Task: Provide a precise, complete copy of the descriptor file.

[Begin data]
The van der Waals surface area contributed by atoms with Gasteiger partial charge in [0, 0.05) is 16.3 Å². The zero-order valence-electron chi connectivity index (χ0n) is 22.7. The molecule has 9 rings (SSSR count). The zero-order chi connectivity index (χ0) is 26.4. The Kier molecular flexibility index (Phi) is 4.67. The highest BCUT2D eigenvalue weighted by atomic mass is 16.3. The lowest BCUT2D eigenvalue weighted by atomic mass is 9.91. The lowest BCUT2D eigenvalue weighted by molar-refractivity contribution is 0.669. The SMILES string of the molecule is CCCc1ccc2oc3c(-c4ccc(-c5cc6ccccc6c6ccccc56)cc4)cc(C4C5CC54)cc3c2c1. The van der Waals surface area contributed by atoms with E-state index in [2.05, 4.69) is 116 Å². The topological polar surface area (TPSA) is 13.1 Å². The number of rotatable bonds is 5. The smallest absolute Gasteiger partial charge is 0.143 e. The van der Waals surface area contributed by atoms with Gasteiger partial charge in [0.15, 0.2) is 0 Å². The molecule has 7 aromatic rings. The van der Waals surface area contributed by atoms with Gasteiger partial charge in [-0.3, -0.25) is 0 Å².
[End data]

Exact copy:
The van der Waals surface area contributed by atoms with Gasteiger partial charge in [0, 0.05) is 16.3 Å². The zero-order valence-electron chi connectivity index (χ0n) is 22.7. The molecule has 9 rings (SSSR count). The zero-order chi connectivity index (χ0) is 26.4. The Kier molecular flexibility index (Phi) is 4.67. The highest BCUT2D eigenvalue weighted by atomic mass is 16.3. The lowest BCUT2D eigenvalue weighted by atomic mass is 9.91. The lowest BCUT2D eigenvalue weighted by molar-refractivity contribution is 0.669. The SMILES string of the molecule is CCCc1ccc2oc3c(-c4ccc(-c5cc6ccccc6c6ccccc56)cc4)cc(C4C5CC54)cc3c2c1. The van der Waals surface area contributed by atoms with E-state index in [2.05, 4.69) is 116 Å². The topological polar surface area (TPSA) is 13.1 Å². The number of rotatable bonds is 5. The smallest absolute Gasteiger partial charge is 0.143 e. The van der Waals surface area contributed by atoms with Gasteiger partial charge in [0.15, 0.2) is 0 Å². The molecule has 7 aromatic rings. The van der Waals surface area contributed by atoms with Gasteiger partial charge in [-0.3, -0.25) is 0 Å².